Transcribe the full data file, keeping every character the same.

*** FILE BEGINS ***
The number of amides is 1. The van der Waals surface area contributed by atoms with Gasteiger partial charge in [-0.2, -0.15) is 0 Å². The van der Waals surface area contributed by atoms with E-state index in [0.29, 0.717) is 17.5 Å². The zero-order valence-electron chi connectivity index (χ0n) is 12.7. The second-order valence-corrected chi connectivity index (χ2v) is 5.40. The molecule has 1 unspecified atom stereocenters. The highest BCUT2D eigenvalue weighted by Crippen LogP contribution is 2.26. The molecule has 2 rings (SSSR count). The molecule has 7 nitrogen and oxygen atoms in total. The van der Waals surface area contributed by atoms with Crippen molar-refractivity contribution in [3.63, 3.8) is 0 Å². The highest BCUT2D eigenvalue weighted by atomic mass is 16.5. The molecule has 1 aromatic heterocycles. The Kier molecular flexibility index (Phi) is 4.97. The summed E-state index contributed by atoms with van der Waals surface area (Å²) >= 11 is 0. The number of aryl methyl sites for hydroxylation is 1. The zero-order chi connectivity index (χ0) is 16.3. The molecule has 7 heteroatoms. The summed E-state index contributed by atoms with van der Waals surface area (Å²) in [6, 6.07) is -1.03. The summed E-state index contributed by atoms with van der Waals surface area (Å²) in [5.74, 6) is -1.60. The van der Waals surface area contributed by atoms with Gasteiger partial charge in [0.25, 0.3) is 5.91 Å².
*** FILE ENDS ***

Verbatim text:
The number of amides is 1. The van der Waals surface area contributed by atoms with Gasteiger partial charge in [-0.2, -0.15) is 0 Å². The van der Waals surface area contributed by atoms with E-state index in [0.29, 0.717) is 17.5 Å². The zero-order valence-electron chi connectivity index (χ0n) is 12.7. The second-order valence-corrected chi connectivity index (χ2v) is 5.40. The molecule has 1 unspecified atom stereocenters. The highest BCUT2D eigenvalue weighted by Crippen LogP contribution is 2.26. The molecule has 2 rings (SSSR count). The molecule has 7 nitrogen and oxygen atoms in total. The van der Waals surface area contributed by atoms with Crippen molar-refractivity contribution in [3.63, 3.8) is 0 Å². The highest BCUT2D eigenvalue weighted by atomic mass is 16.5. The molecule has 1 aromatic heterocycles. The Kier molecular flexibility index (Phi) is 4.97. The summed E-state index contributed by atoms with van der Waals surface area (Å²) >= 11 is 0. The number of aryl methyl sites for hydroxylation is 1. The zero-order chi connectivity index (χ0) is 16.3. The molecule has 7 heteroatoms. The summed E-state index contributed by atoms with van der Waals surface area (Å²) in [6, 6.07) is -1.03. The summed E-state index contributed by atoms with van der Waals surface area (Å²) in [5.74, 6) is -1.60. The van der Waals surface area contributed by atoms with Gasteiger partial charge in [0.25, 0.3) is 5.91 Å².